US, PHL to negotiate civil nuclear deal
By Alyssa Nicole O. Tan, Reporter
THE United States and the Philippines are set to launch negotiations on a civil nuclear energy agreement, US Vice-President Kamala Harris said on Monday.
According to a fact sheet sent by the US embassy in the Philippines, the US and Philippines have opened talks on a civil nuclear cooperation agreement “to support expanded cooperation on zero-emission energy and nonproliferation priorities.”
“Once in force, this agreement will provide the legal basis for US exports of nuclear equipment and material to the Philippines. United States is committed to working with the Philippines to increase energy security and deploying advanced nuclear reactor technology as quickly as safety and security conditions permit to meet the Philippines’ dire baseload power needs,” the US embassy said.
Ms. Harris is currently in the Philippines as part of a trip to bolster economic and security ties with key Asian countries. She met with President Ferdinand R. Marcos, Jr. and Vice-President Sara Duterte-Carpio on Monday.
Also known as the “123 Agreement,” the US embassy said it would help both countries achieve their energy security and climate goals, as well as provide commercial opportunities for the private sector.
The 123 Agreement consists of arrangements to ensure that civil nuclear energy cooperation is protected against nuclear weapons proliferation. It is also the basis of the US National Security Act that requires such arrangement to be in place before it can proceed with the civil cooperation.
Mr. Marcos has previously said it is time for the Philippines to re-examine its strategy towards building nuclear power plants, noting that the country’s current energy demand far exceeds its supply.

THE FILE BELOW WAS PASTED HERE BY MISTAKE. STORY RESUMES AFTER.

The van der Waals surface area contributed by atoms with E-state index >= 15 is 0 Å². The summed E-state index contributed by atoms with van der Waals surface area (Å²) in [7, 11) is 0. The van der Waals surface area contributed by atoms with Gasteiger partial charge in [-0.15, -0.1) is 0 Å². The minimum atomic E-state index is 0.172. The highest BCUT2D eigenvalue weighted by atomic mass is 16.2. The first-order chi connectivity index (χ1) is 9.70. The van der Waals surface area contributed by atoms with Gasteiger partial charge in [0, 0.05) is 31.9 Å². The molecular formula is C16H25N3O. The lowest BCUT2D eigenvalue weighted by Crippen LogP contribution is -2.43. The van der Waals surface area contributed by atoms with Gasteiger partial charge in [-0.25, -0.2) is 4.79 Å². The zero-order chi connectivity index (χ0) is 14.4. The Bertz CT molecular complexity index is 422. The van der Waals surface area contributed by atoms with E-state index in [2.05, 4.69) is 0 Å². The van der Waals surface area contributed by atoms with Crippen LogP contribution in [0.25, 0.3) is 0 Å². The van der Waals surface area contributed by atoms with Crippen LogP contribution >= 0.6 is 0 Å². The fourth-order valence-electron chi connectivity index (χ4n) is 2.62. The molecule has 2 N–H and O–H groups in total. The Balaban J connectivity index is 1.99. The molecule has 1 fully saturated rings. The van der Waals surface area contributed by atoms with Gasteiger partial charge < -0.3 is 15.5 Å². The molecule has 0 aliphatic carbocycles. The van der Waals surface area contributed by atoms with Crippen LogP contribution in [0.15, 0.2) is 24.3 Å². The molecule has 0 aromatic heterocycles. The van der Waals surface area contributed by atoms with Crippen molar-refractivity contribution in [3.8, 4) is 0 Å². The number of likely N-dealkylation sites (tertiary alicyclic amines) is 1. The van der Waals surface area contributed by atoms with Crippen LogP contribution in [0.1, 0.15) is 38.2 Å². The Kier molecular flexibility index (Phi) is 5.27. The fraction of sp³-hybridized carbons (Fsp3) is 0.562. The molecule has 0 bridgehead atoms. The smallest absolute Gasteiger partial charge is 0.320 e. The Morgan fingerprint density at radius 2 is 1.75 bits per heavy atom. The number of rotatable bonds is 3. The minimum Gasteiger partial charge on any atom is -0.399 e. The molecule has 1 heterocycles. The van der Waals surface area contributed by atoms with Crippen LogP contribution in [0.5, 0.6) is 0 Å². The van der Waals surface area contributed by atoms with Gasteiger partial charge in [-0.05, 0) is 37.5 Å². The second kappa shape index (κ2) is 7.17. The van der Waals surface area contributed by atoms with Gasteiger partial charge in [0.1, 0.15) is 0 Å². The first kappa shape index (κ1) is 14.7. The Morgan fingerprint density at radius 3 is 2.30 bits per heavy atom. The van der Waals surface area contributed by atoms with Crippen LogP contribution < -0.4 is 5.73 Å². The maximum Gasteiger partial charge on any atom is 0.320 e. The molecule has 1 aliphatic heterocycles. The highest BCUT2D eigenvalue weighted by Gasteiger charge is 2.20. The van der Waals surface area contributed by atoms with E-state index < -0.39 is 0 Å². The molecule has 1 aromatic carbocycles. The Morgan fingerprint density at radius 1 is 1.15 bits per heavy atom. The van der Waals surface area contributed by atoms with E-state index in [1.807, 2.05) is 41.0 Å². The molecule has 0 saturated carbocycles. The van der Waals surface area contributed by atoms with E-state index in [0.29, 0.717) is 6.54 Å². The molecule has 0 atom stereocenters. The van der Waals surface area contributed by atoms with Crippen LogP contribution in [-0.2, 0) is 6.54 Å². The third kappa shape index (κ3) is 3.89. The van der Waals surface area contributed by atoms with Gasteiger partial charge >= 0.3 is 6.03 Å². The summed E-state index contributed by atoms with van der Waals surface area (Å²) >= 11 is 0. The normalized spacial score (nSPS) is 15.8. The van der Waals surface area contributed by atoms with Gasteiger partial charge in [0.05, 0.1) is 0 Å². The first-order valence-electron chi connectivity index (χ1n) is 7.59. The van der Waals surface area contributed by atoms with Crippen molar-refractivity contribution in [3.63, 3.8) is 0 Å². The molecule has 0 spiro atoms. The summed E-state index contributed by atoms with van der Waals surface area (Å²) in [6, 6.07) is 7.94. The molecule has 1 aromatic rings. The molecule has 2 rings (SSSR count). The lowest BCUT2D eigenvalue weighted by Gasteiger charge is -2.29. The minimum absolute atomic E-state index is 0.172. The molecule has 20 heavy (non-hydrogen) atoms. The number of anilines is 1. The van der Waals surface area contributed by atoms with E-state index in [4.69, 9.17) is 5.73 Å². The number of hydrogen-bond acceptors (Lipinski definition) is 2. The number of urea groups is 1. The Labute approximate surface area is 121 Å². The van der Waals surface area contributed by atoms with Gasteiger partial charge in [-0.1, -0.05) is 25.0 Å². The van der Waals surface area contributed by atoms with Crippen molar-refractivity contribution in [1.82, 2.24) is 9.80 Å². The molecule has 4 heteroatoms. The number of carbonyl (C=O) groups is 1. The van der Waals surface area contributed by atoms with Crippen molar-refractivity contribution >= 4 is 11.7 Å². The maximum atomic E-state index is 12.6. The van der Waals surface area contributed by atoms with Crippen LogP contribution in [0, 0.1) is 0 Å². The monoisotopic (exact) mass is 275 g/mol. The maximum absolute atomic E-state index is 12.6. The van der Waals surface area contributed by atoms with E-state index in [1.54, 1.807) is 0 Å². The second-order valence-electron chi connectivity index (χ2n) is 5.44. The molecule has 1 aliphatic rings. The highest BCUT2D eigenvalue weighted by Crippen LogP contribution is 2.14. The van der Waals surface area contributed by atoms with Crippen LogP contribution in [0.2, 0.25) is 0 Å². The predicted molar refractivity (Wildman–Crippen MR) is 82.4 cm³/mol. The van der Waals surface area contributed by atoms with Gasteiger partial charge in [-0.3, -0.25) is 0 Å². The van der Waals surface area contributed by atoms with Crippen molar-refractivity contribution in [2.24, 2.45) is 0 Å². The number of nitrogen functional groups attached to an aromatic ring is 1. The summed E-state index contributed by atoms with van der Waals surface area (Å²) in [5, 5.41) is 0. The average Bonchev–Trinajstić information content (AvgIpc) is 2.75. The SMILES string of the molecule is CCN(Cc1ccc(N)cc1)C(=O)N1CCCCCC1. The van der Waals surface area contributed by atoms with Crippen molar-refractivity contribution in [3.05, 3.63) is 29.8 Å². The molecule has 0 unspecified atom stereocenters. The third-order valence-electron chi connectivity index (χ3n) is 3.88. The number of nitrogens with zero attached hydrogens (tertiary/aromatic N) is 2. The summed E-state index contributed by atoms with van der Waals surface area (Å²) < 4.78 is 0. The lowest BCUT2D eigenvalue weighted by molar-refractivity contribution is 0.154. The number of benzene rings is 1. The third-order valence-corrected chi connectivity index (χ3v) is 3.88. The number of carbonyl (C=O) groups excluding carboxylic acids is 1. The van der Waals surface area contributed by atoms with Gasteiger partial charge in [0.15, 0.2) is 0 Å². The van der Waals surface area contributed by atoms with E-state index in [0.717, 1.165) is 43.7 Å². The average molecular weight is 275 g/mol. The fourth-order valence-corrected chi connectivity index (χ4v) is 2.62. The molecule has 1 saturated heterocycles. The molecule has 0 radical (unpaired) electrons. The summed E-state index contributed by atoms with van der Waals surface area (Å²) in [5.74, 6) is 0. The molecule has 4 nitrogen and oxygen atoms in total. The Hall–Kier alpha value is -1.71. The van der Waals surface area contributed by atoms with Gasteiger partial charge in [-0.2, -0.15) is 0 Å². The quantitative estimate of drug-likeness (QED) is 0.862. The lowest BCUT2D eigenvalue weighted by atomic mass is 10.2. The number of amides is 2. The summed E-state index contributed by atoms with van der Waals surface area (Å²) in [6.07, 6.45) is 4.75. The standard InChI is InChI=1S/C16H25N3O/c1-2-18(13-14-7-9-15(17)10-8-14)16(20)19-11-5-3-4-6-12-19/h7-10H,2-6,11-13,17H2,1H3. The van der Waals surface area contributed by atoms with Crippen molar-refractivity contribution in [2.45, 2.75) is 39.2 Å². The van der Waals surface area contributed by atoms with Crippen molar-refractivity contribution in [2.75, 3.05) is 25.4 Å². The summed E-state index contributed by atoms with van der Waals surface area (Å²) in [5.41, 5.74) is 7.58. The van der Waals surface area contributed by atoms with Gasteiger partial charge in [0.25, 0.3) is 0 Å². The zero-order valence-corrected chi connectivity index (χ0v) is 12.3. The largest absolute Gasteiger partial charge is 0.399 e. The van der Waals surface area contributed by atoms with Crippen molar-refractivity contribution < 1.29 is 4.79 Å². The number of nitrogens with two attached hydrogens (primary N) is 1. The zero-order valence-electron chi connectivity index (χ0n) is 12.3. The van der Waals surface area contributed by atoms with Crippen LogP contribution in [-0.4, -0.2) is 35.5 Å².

“In the area of nuclear power, there have been new technologies developed that allow smaller scale modular nuclear plants and other derivations thereof. Once again, PPPs (public-private partnerships) will play a part in support as funding in this period is limited,” Mr. Marcos said in his first State of the Nation Address in July.
Last week, Energy Secretary Raphael P.M. Lotilla urged the National Power Corp. (Napocor) to consider tapping modular nuclear reactors to supply electricity to remote areas.
Philippine Nuclear Research Institute Senior Research Specialist Unico A. Bautista said the Philippines still has many infrastructure issues that need to be addressed before it can start building nuclear power plants.
“We still don’t have a nuclear power program, so we’re still in the preparation stage,” he told BusinessWorld in a mix of English and Filipino in a phone call. Among the areas that need further development in the Philippines include radioactive waste management, procurement process, among others.
Meanwhile, the US Department of Energy, US State Department and Philippine Department of Energy will also establish an Energy Policy Dialogue, “a high-level platform for the two nations to develop new forms of energy cooperation, including on short and long-term energy planning, offshore wind development, and grid stability and power transmission,” the US embassy said.
The US will also team up with Lopez-led Energy Development Corp. (EDC) to develop a geothermal project in Mindanao.
The US Trade and Development Agency will open an office in the US embassy in Manila that would assist American firms in investing in the country, particularly energy and infrastructure.
The US Department of Agriculture will also establish a food security dialogue with Philippine counterparts to allow both countries to work on resilient food systems and discuss best practices for agricultural innovation and sustainability.
The US International Development Finance Corp. (DFC) is also set to issue a $20-million loan for Agri Exim Global Philippines, Inc., a local processor of organic coconuts into derivative products, to expand its processing facilities.
The US embassy said the United States is planning to partner with listed Philippine company Now Telecom for the deployment of 5G technologies in the country.
The United States Agency for International Development (USAID) is also backing the launch of the first Low Earth Orbit Satellite Broadband Service in Southeast Asia, in partnership with SpaceX Starlink, in the Philippines.
USAID is also launching initiatives to support small and medium enterprises and women entrepreneurs, as well as training workers for the high-tech manufacturing sector.